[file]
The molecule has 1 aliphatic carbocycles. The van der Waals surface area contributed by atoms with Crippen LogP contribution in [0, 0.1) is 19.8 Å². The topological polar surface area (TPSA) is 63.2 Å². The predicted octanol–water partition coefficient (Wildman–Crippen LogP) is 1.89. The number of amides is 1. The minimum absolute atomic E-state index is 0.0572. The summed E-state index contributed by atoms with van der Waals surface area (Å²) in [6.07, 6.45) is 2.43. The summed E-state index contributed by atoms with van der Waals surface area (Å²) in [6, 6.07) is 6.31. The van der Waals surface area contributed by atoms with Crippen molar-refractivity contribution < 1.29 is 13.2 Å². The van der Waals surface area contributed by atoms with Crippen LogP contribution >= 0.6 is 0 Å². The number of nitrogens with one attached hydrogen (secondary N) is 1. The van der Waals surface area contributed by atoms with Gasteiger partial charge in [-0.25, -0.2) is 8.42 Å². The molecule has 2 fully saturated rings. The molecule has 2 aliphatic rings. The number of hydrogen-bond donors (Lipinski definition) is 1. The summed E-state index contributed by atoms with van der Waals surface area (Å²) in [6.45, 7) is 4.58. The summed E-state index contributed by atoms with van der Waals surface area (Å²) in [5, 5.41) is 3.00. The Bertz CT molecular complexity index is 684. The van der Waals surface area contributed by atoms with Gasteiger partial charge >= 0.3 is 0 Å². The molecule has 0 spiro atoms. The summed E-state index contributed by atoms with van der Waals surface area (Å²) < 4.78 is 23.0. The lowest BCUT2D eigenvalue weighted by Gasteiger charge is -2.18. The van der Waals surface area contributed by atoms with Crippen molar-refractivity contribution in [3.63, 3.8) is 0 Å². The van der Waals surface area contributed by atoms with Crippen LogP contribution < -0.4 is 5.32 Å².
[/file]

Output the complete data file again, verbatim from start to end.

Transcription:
The molecule has 1 aliphatic carbocycles. The van der Waals surface area contributed by atoms with Crippen LogP contribution in [0, 0.1) is 19.8 Å². The topological polar surface area (TPSA) is 63.2 Å². The predicted octanol–water partition coefficient (Wildman–Crippen LogP) is 1.89. The number of amides is 1. The minimum absolute atomic E-state index is 0.0572. The summed E-state index contributed by atoms with van der Waals surface area (Å²) in [6.07, 6.45) is 2.43. The summed E-state index contributed by atoms with van der Waals surface area (Å²) in [6, 6.07) is 6.31. The van der Waals surface area contributed by atoms with Crippen molar-refractivity contribution < 1.29 is 13.2 Å². The van der Waals surface area contributed by atoms with Crippen LogP contribution >= 0.6 is 0 Å². The number of nitrogens with one attached hydrogen (secondary N) is 1. The van der Waals surface area contributed by atoms with Gasteiger partial charge in [-0.25, -0.2) is 8.42 Å². The molecule has 2 fully saturated rings. The molecule has 2 aliphatic rings. The number of hydrogen-bond donors (Lipinski definition) is 1. The summed E-state index contributed by atoms with van der Waals surface area (Å²) in [6.45, 7) is 4.58. The summed E-state index contributed by atoms with van der Waals surface area (Å²) in [5, 5.41) is 3.00. The Bertz CT molecular complexity index is 684. The van der Waals surface area contributed by atoms with Gasteiger partial charge >= 0.3 is 0 Å². The molecule has 0 spiro atoms. The summed E-state index contributed by atoms with van der Waals surface area (Å²) < 4.78 is 23.0. The lowest BCUT2D eigenvalue weighted by Gasteiger charge is -2.18. The van der Waals surface area contributed by atoms with Crippen molar-refractivity contribution in [3.63, 3.8) is 0 Å². The van der Waals surface area contributed by atoms with Crippen LogP contribution < -0.4 is 5.32 Å².